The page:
State Scrutiny of Alcohol Purchases

Ali Meyer:  A bill to prevent alcohol sales to underage youth at grocery store self service checkout stands is making its way through the legislative committee process. Democrat Assemblywoman Fiona Ma of San Francisco, the bill’s author, says she deems this as a “public safety” issue.

At a Governmental Organization Committee hearing on Tuesday, proponents of AB 183 claimed that self service checkouts contribute to underage drinking, while opponents of the bill point out that self-service checkout machines do not.

The bill’s opponents claimed that supporters’ justified the bill using underage drinking statistics.  But during the hearing, Senator Roderick Wright (D-Los Angeles) questioned if the statistics pertained to the issue at all. “What does that have to do with the bill at all?” Wright asked the representative from Mothers Against Drunk Driving, who had just shared a litany of underage drinking tragedies. “What evidence do you have that self-checkouts contribute to underage drinking?” Wright pressed.

The MADD representative said he’d have to defer to another witness for the answer.

Reverend John Hughes of the Methodist Ministry group, called the self check outs a “virtual vending machine,” and expressed his support for the bill.

One claim by supporters was that underage drinkers will go through the check out stand with a six pack of soda and then replace the soda with a six pack of beer as they bag their purchases.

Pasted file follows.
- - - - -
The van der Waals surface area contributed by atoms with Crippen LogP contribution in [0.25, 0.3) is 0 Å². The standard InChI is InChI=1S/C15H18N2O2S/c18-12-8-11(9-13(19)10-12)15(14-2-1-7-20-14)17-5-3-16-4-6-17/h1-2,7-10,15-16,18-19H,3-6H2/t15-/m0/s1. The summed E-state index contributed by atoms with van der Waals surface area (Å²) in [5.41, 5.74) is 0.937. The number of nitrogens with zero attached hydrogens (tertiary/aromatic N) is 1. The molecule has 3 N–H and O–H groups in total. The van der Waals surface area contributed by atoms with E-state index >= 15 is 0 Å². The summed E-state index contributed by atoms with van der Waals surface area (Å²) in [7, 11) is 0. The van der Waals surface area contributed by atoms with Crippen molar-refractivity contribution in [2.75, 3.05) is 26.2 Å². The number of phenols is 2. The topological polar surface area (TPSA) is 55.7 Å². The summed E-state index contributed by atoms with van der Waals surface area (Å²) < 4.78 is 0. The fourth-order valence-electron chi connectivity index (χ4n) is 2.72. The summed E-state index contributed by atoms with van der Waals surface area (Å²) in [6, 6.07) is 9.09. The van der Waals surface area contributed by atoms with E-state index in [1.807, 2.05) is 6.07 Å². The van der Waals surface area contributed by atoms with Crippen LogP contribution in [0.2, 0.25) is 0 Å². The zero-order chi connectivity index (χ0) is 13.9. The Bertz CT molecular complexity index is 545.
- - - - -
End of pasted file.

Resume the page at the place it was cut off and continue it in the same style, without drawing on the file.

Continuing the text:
Opponent National Cash Register Corporation, the maker of self check out machines, says this is not valid.  According to NCR, “There are weight differences and they can be detected at the machine.”

Many at the hearing asked if self check out machines are not specifically contributing to underage alcohol sales, why proponents of the bill are urging its passage?

“I don’t know what the big deal is,” said a representative from the United Food and Commercial Workers International Union. He explained that Costco clerks are required by law to not only check the ID of people that might be underage, but to make sure that every person who buys alcohol is not intoxicated. “If they fail to do this they get fired,” he repeated emphatically.

The California Retailers Association also opposed Ma’s bill, and stated that, “Unfortunately youth are getting access to alcohol, but they aren’t getting it from self checkouts. It’s just not true.”

One of the strong arguments against the bill was the attempt by government to pass another business regulation where one is not warranted.  Opponents insisted that self checkout stands do not actually contribute to underage drinking, but even if they did, the issues should be solved by the businesses rather than legislators.

“It’s really a labor issue, a training issue… perhaps there are additional tensions going on with clerks having a number of machines that they have to oversee,” said Paul Gladfelty, representing NCR. “That may be a valid issue, but its not a valid issue for the legislature.”

Wright said the committee would take the bill up again in two weeks after amending some of the bill’s language  – particularly how online sales were addressed.

JUNE 17, 2011

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